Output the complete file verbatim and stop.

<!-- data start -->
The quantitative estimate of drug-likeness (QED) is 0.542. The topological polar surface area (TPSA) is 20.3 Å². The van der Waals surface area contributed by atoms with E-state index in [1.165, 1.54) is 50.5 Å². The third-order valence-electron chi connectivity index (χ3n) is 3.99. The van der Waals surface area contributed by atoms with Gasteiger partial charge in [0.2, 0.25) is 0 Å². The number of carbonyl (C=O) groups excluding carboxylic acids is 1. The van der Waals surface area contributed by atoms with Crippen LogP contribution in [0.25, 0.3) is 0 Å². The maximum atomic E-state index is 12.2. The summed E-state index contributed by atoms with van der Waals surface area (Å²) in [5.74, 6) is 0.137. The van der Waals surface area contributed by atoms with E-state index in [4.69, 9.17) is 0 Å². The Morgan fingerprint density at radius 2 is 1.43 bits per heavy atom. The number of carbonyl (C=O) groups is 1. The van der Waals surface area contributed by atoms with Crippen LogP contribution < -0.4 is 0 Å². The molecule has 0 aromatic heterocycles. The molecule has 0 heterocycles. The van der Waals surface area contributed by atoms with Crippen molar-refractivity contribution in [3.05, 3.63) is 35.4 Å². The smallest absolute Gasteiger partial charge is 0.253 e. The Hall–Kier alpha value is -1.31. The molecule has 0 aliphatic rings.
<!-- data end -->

The quantitative estimate of drug-likeness (QED) is 0.542. The topological polar surface area (TPSA) is 20.3 Å². The van der Waals surface area contributed by atoms with E-state index in [1.165, 1.54) is 50.5 Å². The third-order valence-electron chi connectivity index (χ3n) is 3.99. The van der Waals surface area contributed by atoms with Gasteiger partial charge in [0.2, 0.25) is 0 Å². The number of carbonyl (C=O) groups excluding carboxylic acids is 1. The van der Waals surface area contributed by atoms with Crippen LogP contribution in [0.25, 0.3) is 0 Å². The maximum atomic E-state index is 12.2. The summed E-state index contributed by atoms with van der Waals surface area (Å²) in [5.74, 6) is 0.137. The van der Waals surface area contributed by atoms with E-state index in [4.69, 9.17) is 0 Å². The Morgan fingerprint density at radius 2 is 1.43 bits per heavy atom. The number of carbonyl (C=O) groups is 1. The van der Waals surface area contributed by atoms with Crippen LogP contribution < -0.4 is 0 Å². The molecule has 0 aromatic heterocycles. The molecule has 0 heterocycles. The van der Waals surface area contributed by atoms with Crippen molar-refractivity contribution in [3.05, 3.63) is 35.4 Å². The smallest absolute Gasteiger partial charge is 0.253 e. The Hall–Kier alpha value is -1.31. The molecule has 0 aliphatic rings.